Lake St. Louis fire putting $8 million bond to use - KMOV.com

Lake St. Louis fire putting $8 million bond to use

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Fire Chief Clinton Gussner's hat (credit: KMOV) Fire Chief Clinton Gussner's hat (credit: KMOV)
LAKE ST. LOUIS (KMOV.com) -

In August 2016, taxpayers approved an $8 million bond issue for the Lake St. Louis Fire Department. Now, the fire chief is showing them the new gear and equipment they've bought with that money.

"NFPA (National Fire Protection Association) mandates you don’t use it after 10 years and all of our gear is 10 years or older," said Chief Clinton Gussner. "They normally have a five year cycle they’d like you to use. Use it for five years and then move it to reserve so you have two sets. But we never had that. We had two sets of gear but they were both 10 years old."

Now, they are replacing it piece by piece. The replacement jackets, boots, and gloves are made of a new material that is less restrictive and will allow firefighters to move faster.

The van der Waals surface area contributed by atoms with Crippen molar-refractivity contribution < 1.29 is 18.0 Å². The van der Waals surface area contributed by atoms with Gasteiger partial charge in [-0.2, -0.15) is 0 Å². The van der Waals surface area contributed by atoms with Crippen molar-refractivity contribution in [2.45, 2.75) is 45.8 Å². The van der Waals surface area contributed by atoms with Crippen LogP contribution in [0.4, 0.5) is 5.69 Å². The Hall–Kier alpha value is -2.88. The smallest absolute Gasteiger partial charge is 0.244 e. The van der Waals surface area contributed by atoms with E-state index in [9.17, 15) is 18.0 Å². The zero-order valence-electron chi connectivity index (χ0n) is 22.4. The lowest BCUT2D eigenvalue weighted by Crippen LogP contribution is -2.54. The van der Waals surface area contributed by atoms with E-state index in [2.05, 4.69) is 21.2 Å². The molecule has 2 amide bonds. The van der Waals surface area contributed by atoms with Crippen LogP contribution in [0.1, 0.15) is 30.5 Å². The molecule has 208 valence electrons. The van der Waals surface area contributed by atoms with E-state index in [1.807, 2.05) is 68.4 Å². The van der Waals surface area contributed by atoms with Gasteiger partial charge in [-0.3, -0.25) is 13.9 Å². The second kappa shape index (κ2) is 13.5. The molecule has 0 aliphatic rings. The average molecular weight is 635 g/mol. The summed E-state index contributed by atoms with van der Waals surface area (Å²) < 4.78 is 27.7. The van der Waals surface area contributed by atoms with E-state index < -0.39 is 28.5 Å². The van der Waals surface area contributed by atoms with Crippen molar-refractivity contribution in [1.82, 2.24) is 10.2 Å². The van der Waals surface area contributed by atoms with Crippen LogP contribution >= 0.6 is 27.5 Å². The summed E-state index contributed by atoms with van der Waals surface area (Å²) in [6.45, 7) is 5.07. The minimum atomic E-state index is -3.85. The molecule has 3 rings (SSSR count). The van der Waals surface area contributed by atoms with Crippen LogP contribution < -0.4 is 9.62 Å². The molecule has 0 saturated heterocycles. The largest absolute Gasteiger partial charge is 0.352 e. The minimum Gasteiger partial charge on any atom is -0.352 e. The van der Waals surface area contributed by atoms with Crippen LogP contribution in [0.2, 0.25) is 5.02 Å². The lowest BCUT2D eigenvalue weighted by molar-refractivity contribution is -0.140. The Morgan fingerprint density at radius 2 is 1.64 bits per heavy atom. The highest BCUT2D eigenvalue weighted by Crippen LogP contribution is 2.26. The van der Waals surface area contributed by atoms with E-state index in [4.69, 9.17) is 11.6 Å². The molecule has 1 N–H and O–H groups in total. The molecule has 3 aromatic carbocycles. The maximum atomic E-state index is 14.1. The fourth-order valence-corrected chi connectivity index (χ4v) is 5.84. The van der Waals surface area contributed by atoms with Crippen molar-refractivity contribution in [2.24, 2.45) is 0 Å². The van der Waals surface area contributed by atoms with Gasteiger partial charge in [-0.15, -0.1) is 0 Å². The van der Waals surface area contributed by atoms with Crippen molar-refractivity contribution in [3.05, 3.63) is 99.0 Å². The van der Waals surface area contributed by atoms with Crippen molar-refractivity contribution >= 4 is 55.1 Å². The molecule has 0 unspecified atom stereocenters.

"It’s now a lighter weight gear. It’s cut the weight in half. Whatever we can do to help with fatigue, weight stress in the summer time, or cold emergencies in winter time, it will actually help them with all of that," said Gussner.

New hoods are part of that new gear.

"They have done a lot of studies on cancer and they’ve found the particulates in the hoods aren’t able to be washed out. So the new hoods are supposed to be more user friendly and more washer friendly and the carcinogens are supposed to come out of the hoods and not stay in them," said Gussner.

Money from the bond issue will also help them replace all of the fire department's hoses.

"Most of our hoses were 20-30 years old. With the new hoses, they're lighter. That will help with the firefighters not to strain and prevent back injuries," said Gussner.

That will also cut weight on the truck, which will help with fuel efficiency and reduce wear and tear.

Another key purchase was a new set of rescue equipment, also known as Jaws of Life.

"With the new tools, they are now battery operated so they are more mobile. We can use them in any application, not only vehicle extrication but (also) if we ever had to do a building collapse or something like that," said Gussner.

That equipment will go on a new truck. The rescue pumper is expected to arrive later this summer.

All of this is just Phase One. Phase Two will be moving into a new building and consolidating into one. Gussner said that is still at least two years away.

"We are still doing our due diligence to make sure we are minding our pennies and making sure what we do buy is a good quality fit for not only the firefighters but also the community."

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